LEO: Fees - Inability to Collect Fees  LE Op. 1089


Fees - Inability to Collect Fees.


June 8, 1988


You advise that your office handled a closing approximately one year ago

and represented both buyer and seller. The closing ran smoothly until the

buyer, when filing this year's tax return, noticed that a credit had not

been given to him in closing. After investigation, you determined that the

credit should have been given. The seller freely admits that the credit

should have been given but refuses to pay. Your firm immediately paid

buyer the amount of the credit and now wishes to proceed against seller to

collect the money. You wish to know whether your firm's prior

representation of the seller precludes your firm from proceeding against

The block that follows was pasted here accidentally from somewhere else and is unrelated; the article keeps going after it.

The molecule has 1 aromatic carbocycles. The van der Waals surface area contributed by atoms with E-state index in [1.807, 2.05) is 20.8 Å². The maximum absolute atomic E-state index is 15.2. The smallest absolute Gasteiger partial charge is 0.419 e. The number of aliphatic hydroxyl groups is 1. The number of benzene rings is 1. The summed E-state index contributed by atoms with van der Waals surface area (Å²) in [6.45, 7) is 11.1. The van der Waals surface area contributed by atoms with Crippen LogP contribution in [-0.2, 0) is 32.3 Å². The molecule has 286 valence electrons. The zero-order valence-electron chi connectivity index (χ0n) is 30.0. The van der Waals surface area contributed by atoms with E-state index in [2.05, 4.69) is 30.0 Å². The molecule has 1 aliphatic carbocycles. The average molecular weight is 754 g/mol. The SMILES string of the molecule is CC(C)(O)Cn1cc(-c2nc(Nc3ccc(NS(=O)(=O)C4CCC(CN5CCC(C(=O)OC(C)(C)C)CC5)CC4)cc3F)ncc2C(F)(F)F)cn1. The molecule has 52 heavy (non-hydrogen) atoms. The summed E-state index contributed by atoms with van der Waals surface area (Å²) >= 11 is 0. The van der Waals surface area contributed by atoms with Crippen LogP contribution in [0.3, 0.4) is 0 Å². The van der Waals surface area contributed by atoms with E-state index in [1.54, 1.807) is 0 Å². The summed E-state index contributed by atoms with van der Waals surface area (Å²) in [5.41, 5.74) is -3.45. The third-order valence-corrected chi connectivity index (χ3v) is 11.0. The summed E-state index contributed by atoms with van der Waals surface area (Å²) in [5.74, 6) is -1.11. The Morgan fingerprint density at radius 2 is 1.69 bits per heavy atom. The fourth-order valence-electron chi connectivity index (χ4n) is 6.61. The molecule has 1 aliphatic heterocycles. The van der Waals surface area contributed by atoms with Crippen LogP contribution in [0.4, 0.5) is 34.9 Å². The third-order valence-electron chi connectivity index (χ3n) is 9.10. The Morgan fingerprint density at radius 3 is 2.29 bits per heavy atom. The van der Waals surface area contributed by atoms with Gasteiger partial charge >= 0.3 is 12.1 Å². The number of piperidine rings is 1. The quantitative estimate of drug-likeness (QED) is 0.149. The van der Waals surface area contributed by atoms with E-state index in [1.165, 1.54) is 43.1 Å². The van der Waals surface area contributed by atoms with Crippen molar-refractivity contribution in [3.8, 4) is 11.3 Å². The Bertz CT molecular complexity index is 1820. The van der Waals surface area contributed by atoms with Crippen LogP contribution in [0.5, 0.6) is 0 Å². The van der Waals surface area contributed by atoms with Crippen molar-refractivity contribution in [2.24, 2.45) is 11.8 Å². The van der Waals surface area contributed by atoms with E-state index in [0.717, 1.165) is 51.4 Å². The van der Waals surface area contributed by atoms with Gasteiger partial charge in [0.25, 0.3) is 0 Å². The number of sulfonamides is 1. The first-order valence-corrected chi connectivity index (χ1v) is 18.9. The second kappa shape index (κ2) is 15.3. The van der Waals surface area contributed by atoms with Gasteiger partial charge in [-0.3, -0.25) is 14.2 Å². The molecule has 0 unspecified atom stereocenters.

seller to collect the monies owed by sellers.


There is nothing within the Code of Professional Responsibility which

prohibits an attorney from suing a former client for monies owed. However,

the Committee does refer you to DR:5-105(D), which states that a lawyer

who has represented a client in a matter shall not thereafter represent

another person in the same or substantially related matter if the interest

of that person is adverse in any material respect to the interests of the

former client, unless the client consents after disclosure. In this

situation, the Committee believes that because your firm previously

represented the seller in the same matter, it would be improper for your

firm to represent itself in the suit against your former client for the

monies owed unless the client consents after disclosure. Should the client

not consent, your firm will be required to retain the services of another

firm in this matter.


Committee Opinion June 8, 1988